Conservation organizations involved in the mountains of Southwest China include the Wildlife Conservation Society, Conservation International, The Nature Conservancy, and a large and growing number of domestic NGOs. All are working with the Chinese government for continued land and river preservation with some success. In 1998, after massive floods resulted in landslides and the destruction of much of the existing infrastructure the government banned all commercial logging in the region and began a billion dollar conservation oriented program. It has been a program with mixed success, one of the fundamental questions being: How do you protect the environment when local peoples are involved? Much work remains to add and protect conserved lands while balancing the needs and traditions of local ethnicities. Complicating this program is a growing list of concerns that includes illegal poaching, dam building and rapid population growth.
The Epicocity Project would like to thank Last Descents River Expeditions and China Rivers Project for helping to ensure that media from this trip is responsible and effective. This means being sensitive the political situation in China. While sustainable development oriented around conservation is more and more at the forefront of many political leaders minds, given the need for economic development, social stability and a host of other concerns, any conservation work in China must be approached with caution. In particular, because the west has such a strong history of criticizing and attempting to influence the development of other countries, including China, western media and conservation groups must ensure that that they focus on providing tools that can to be used domestically for responsible growth, rather than pushing China directly. Last Descents and China Rivers Project hope that in this trip, the Epicocity Project can help them in their effort to develop domestic river tourism. This is one tool that has proven in other places to be very effective in educating the public on the importance of free flowing rivers. China Rivers Project in particular hopes to provide opportunities for Chinese leadership to experience their mother rivers first hand.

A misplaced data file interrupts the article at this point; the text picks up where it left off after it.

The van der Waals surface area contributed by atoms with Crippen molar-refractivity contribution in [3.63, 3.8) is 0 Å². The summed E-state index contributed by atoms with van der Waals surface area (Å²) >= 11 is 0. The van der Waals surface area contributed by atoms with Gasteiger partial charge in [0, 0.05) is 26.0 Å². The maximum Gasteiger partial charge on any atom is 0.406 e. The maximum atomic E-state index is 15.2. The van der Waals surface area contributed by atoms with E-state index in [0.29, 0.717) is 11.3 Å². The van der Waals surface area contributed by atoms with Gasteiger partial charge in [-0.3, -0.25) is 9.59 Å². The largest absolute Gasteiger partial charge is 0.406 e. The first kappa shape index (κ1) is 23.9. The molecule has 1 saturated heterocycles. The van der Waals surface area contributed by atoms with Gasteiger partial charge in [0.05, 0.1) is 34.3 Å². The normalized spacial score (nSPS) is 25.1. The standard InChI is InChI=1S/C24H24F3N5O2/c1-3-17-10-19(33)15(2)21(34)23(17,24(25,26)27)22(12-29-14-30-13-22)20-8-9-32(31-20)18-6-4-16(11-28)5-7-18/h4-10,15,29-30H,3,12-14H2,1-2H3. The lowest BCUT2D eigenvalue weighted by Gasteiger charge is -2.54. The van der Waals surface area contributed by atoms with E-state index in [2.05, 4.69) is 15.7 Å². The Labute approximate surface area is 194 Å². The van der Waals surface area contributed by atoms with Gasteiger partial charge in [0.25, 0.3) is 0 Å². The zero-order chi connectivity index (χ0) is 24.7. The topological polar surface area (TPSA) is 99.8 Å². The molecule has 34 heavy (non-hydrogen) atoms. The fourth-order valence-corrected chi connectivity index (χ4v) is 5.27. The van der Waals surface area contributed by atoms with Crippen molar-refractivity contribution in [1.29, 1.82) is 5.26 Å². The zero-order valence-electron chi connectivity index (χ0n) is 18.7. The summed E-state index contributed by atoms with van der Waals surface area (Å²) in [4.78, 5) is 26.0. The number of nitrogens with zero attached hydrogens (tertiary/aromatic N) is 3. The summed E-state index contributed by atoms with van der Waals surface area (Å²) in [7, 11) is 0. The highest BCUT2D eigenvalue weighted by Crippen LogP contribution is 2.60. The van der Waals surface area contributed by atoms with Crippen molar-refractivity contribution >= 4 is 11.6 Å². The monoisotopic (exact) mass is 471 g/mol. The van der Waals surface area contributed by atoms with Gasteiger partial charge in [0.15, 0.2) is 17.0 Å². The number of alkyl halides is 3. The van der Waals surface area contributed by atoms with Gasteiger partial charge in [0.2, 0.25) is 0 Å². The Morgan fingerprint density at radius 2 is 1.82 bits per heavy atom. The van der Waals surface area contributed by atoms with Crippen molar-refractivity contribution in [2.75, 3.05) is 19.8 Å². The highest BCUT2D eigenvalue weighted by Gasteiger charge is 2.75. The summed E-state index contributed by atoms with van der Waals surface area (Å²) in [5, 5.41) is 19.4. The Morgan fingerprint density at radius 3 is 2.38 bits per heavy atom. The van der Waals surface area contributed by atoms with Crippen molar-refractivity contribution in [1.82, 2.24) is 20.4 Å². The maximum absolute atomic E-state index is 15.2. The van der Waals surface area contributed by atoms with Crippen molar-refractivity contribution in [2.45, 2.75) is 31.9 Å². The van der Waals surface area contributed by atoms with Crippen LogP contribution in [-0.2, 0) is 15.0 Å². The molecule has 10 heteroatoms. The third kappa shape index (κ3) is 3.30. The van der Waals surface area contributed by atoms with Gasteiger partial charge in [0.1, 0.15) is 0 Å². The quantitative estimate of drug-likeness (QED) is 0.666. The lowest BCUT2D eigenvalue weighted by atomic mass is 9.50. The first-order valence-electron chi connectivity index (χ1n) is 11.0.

Portland’s fashion elite have joined forces with the conservation community to throw a wild couture fashion show featuring local, eco designers in an effort to save wild African elephants from the illegal ivory trade. So, paint yourself up like a zebra, grab some cash money for a hot limited-edition Looptworks elephant t-shirt and make your way to Boothster on 521 NE Davis for the party of the season.
Who: Elephant Ivory Project — fueled by EP Films
What: Go Wild! A Night of Fashion and Celebration to Save Elephants! Here’s the gist: Elephants are being killed by poachers at a rate of 10 percent per year. That means that in just a few years wild elephant populations may not exist anymore. So, in January, EP Films is embarking on a forensic biology expedition to the remote jungle of the Democratic Republic of Congo with the goal of saving wild elephants from the illegal ivory trade. You can learn more here. And do your part — come to the party!
$10 gets you a cup and beer for the night, $5 glasses of wine
$15 gets you a sweet limited-edition Looptworks elephant t-shirt
Photo booth — strike a pose and get wild for photos by RM Photo! All images will be uploaded to Flickr and Facebook the next day for free download.
Costume contest! That’s right, we know you like to dress up. So find your inner animal and do it up right. Best contest gets a fabulous prize!
When: December 10 – Doors – 8pm, Fashion Show – 930pm, Party – All the time!
Where: Boothster – 521 NE Davis in PDX
Why: Hawt fashion, drinks, dance party, safari costumes, photo booth… All in the name of a good cause. Need I say more?
While shooting in Mali, West Africa for the National Geographic Channel’s Great Migrations series, filmmaker Bob Poole and his crew were out searching for an elusive group of migrating desert elephants. But what they found was so much bigger. The crew got caught in a sudden and massive sandstorm that makes the desert of Africa look like the surface of Mars with red dust flying everywhere. For 4 hours the sand blocked out the sun.
Bob Poole said, “this goes down as the wildest thing I have ever seen in my life.”
Watch it for yourself HERE.
Early next year, we’ll be out searching for elephants in the remote jungle of the Democratic Republic of Congo. While we probably won’t run into a massive sandstorm like this one, we’re excited about what we might find.
Learn more about our expedition, and help us save some of Africa’s threatened elephants by visiting http://elephantivoryproject.org/